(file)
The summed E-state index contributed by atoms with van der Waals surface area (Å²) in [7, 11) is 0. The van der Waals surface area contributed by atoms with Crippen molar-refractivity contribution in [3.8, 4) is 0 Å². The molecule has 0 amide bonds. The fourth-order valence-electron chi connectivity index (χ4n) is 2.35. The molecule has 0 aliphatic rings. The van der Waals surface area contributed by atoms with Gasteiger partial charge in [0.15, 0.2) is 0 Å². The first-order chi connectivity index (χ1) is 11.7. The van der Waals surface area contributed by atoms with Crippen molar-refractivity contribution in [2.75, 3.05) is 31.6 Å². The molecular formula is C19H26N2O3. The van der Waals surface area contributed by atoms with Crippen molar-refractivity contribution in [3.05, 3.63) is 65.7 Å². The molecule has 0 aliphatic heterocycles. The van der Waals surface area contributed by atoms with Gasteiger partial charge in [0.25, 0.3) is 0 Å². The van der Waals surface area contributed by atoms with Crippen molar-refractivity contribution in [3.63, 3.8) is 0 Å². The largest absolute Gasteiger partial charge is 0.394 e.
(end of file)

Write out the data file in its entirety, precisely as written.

The summed E-state index contributed by atoms with van der Waals surface area (Å²) in [7, 11) is 0. The van der Waals surface area contributed by atoms with Crippen molar-refractivity contribution in [3.8, 4) is 0 Å². The molecule has 0 amide bonds. The fourth-order valence-electron chi connectivity index (χ4n) is 2.35. The molecule has 0 aliphatic rings. The van der Waals surface area contributed by atoms with Gasteiger partial charge in [0.15, 0.2) is 0 Å². The first-order chi connectivity index (χ1) is 11.7. The van der Waals surface area contributed by atoms with Crippen molar-refractivity contribution in [2.75, 3.05) is 31.6 Å². The molecular formula is C19H26N2O3. The van der Waals surface area contributed by atoms with Crippen molar-refractivity contribution in [3.05, 3.63) is 65.7 Å². The molecule has 0 aliphatic heterocycles. The van der Waals surface area contributed by atoms with Gasteiger partial charge in [0.25, 0.3) is 0 Å². The van der Waals surface area contributed by atoms with Crippen molar-refractivity contribution in [3.63, 3.8) is 0 Å². The largest absolute Gasteiger partial charge is 0.394 e.